Iran Parliament Committee OK’s Buy-Backs
Iran’s parliamentary energy committee has given a nod of approval to government plans to allocate $2.8 billion for buy-back deals with foreign oil companies to develop the country’s giant Azadegan oil field, according to the Hayat-e No newspaper on January 2nd.
Iran’s draft budget proposal for the year beginning March 2001 allows up to $2.8 billion for investment in the field, but many parliamentarians had been opposed to the plans.
Parliamentarian Ali Hashemi indicated that the government would have to accept buy-back deals because many foreign firms have resisted other schemes and Iran’s constitution does not permit production-sharing agreements.
Hashemi, a former deputy oil minister, said that: “Although some deputies have voiced their opposition, the oil ministry has no choice but to go ahead with the buy-back deals.”
Azadegan, located in the southwestern province of Khuzestan near the Iraqi border, is the world’s largest find since the 5.5 billion barrel Priobye field was discovered in Russia in 1982.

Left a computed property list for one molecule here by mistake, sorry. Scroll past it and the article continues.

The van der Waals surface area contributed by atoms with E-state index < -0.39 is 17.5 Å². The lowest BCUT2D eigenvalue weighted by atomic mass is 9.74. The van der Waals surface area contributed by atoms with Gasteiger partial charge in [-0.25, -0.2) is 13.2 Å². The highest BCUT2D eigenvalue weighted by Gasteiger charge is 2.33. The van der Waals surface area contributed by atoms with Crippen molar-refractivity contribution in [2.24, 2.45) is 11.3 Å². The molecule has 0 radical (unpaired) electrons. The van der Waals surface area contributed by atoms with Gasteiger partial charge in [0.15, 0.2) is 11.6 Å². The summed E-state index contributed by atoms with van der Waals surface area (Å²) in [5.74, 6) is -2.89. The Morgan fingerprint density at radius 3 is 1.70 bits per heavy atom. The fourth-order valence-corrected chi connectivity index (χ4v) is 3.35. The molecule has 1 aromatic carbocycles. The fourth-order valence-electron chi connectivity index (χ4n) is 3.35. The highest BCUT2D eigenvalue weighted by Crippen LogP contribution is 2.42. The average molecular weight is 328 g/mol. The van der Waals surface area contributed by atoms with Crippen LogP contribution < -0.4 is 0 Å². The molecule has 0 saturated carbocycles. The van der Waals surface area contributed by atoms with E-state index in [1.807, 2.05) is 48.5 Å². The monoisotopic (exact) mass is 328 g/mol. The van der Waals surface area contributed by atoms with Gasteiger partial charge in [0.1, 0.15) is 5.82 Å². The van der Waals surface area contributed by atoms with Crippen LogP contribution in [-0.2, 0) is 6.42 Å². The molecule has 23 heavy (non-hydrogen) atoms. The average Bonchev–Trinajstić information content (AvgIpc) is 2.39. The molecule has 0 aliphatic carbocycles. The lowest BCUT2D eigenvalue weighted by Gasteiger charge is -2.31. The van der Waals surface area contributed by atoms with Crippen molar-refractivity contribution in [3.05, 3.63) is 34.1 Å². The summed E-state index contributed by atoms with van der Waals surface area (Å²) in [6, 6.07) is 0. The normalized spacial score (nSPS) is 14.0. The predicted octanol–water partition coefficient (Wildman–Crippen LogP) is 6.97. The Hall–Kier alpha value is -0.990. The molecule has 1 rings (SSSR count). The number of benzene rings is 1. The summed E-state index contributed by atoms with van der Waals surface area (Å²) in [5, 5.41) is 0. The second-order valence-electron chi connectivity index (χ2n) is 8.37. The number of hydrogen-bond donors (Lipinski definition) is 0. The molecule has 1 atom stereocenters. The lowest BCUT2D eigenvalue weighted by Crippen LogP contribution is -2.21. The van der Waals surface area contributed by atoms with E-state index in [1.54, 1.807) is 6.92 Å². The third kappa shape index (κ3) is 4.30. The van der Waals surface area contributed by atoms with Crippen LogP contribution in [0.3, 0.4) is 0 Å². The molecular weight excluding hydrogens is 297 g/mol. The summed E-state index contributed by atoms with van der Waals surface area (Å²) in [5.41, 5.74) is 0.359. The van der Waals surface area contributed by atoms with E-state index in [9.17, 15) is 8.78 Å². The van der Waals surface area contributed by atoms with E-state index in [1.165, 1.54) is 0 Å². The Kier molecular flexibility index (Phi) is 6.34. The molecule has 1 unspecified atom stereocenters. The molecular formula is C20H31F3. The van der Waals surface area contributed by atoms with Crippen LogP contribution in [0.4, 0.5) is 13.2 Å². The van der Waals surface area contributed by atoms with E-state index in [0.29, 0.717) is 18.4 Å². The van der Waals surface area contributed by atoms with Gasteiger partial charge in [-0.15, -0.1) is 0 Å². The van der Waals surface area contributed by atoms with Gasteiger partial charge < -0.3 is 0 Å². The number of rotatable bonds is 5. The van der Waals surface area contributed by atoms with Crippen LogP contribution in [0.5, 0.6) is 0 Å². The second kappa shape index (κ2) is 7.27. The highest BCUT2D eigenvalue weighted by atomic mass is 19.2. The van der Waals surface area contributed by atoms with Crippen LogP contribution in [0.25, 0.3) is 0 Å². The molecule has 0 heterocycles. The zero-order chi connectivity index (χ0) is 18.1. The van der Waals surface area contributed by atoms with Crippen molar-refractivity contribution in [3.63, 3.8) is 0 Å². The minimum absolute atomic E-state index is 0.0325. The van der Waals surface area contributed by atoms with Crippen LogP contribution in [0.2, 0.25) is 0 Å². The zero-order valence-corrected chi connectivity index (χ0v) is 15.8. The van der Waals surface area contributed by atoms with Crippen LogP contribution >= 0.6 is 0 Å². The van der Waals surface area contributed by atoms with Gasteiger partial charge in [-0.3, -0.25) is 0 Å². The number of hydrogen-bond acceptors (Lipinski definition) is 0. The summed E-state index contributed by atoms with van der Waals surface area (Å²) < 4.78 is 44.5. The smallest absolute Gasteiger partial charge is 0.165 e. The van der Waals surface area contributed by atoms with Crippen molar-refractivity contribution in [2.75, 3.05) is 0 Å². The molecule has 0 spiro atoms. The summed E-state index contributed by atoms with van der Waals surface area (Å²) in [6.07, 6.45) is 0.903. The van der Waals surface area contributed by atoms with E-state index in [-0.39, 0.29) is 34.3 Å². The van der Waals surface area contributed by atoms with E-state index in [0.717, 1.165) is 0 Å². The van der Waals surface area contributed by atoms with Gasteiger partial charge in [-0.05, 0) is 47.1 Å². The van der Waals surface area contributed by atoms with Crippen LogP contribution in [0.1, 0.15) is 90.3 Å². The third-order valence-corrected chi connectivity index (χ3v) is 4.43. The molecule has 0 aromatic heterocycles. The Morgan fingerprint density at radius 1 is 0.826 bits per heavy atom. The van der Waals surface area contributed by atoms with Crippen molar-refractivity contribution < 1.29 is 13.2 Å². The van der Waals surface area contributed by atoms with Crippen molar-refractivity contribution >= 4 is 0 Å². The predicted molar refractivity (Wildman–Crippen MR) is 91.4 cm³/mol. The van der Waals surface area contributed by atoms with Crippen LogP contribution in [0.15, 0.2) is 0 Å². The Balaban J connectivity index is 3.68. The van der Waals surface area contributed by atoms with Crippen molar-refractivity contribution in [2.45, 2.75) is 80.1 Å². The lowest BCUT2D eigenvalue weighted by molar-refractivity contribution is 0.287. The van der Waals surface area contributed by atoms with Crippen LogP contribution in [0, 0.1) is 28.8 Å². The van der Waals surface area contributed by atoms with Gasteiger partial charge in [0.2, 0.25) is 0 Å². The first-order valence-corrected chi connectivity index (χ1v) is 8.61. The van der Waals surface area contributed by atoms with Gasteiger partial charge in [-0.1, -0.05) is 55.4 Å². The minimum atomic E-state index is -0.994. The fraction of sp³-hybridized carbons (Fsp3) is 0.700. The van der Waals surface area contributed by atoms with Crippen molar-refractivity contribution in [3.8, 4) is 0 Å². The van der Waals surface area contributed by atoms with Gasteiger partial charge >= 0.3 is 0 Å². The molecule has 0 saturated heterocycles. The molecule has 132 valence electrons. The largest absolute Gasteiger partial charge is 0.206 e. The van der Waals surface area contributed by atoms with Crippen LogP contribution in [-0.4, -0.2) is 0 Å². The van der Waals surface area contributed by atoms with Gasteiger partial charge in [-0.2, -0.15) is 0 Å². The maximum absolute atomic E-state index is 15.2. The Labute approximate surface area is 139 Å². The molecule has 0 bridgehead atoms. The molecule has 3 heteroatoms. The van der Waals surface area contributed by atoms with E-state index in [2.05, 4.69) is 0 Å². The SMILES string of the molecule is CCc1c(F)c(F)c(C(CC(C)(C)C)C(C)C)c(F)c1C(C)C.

The field has an estimated 6 billion barrels of recoverable reserves, and production from the field is expected to reach up to 400,000 b/d after several years of development.
At current estimates, the field, measuring 200 square miles, could bring in total revenues of $100 billion.
In early November, Iran and Japan reached an agreement to grant Japanese firms priority rights to discuss the development of the field after a landmark visit to Tokyo by Iranian President Mohammed Khatami.
Japanese oil firms interested in developing part of Azadegan have until June 2001 to submit proposals to the National Iranian Oil Co. (NIOC). Iranian oil officials have said, however, that other firms can submit bids after the June deadline.
Hashemi indicated that granting priority negotiating rights for the field to Japanese companies was one of the conditions necessary for securing a $3 billion loan for oil and gas development from Tokyo.
© 2001 Mena Report (www.menareport.com)